In Capital, Marx could predict the end of capitalist private property, but how this property would meet its end was itself contingent on a political conflict and on which class carried the day in that conflict — an outcome Marx obviously could not predict. In either case the outcome for capitalist private property would be the same: it would be expropriated. But who would do the expropriating of capitalist private property was not certain. Thus, Marx deliberately left this outcome ambiguous in volume one, chapter 32.
Based on my reading of Marx, the demise of capitalist private property was triggered by the event he predicted in the Grundrisse: the collapse of production based on exchange value. So far as I can tell, Marx’s prediction of the breakdown of commodity production, rather than the collapse of capitalism itself, only makes sense if the outcome of the breakdown was also historically indeterminate. Marx did not predict the final collapse of capitalism, but only a collapse of production based on commodity exchange. This, I think, was because whether capitalism itself collapsed also depended on the outcome of the above political conflict the result of which he could not predict with any reasonable certainty. The proletariat could seize power and undertake the final act of its emancipation, or it would be confronted with a new exploiter, the bourgeois state.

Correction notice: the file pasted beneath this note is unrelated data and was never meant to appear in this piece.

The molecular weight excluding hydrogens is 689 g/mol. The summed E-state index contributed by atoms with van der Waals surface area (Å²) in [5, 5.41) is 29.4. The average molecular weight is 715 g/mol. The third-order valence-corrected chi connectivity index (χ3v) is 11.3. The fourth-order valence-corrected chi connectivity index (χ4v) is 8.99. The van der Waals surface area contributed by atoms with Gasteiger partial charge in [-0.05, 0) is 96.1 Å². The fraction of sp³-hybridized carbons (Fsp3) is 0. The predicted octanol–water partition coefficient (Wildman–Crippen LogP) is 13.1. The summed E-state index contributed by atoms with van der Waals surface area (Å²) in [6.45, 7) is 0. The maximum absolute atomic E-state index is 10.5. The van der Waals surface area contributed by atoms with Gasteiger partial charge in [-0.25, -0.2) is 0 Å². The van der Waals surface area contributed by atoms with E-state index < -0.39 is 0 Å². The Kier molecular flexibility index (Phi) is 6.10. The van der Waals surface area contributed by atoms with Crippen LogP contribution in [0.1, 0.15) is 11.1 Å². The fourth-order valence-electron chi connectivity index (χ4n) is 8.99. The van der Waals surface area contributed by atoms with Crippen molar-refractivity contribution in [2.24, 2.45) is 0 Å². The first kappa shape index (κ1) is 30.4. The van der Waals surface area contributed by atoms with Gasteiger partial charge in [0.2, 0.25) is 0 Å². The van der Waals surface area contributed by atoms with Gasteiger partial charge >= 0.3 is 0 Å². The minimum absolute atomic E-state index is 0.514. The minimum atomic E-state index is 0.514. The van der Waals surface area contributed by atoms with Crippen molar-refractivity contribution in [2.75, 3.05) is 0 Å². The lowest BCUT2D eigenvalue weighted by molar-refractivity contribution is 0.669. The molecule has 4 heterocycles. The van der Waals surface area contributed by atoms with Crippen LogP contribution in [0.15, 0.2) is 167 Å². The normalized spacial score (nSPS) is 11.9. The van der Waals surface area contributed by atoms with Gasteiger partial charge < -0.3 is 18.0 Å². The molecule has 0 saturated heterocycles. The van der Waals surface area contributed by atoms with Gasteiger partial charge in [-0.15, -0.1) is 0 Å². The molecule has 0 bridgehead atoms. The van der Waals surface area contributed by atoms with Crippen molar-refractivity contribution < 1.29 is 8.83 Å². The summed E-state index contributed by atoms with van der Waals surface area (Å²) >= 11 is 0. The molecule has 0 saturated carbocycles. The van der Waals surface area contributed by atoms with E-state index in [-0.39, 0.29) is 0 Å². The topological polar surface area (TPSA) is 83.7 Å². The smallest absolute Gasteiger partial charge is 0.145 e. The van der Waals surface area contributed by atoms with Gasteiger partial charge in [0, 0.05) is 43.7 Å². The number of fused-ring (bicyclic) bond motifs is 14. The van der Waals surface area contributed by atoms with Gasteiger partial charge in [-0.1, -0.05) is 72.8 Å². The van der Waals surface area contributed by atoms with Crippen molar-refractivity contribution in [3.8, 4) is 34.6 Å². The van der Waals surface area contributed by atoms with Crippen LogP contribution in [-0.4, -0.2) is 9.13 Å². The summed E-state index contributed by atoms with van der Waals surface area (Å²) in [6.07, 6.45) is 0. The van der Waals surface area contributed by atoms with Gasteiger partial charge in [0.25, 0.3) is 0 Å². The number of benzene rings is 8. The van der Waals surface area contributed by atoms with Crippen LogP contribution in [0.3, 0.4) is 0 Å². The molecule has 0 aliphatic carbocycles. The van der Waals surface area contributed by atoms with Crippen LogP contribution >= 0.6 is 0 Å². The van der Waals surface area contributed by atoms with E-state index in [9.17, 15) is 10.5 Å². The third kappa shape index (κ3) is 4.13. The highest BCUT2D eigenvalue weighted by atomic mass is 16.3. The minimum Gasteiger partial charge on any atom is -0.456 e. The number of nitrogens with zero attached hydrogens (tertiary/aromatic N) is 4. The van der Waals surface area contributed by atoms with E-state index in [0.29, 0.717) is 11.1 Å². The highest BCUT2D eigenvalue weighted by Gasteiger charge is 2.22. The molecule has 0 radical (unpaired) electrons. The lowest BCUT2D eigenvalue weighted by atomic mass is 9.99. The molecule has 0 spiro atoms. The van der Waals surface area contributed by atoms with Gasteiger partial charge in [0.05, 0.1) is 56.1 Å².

This second possible outcome would bring us full circle to Marx and Engels’s original prediction in the German Ideology: To assert themselves as individuals, the proletarians must overthrow the State.
As can be seen from the above argument, my hypothesis depends on the claim that production based on exchange value, what is commonly referred to as simple commodity production, can collapse without necessarily leading to the collapse of what I have here called production based on wage labor, i.e., capital proper.
I assume that the forces of production bound up with capital (i.e., the conditions of social labor) are fundamentally incompatible with production on the basis of exchange value, what has come to be called simple commodity production. The two, of course, constitute what we mean when we refer to capitalism, but they stand in an uneasy, antagonistic relation to one another within this social form. Only if this is true, can production based on exchange value collapse, yet production based on wage labor need not necessarily collapse with it.
Further, let me stipulate that what we witnessed in the 1930s depression was the collapse of production based on exchange value, but not production based on wage labor. Since capitalism includes both production based on exchange value (simple commodity production) and production based on wage labor (capital), the Great Depression was in fact the partial breakdown of capitalism, but not its final demise. The final demise of capitalism, the second shoe to drop, is still in our future.
NEXT: Capitalism after the collapse of exchange value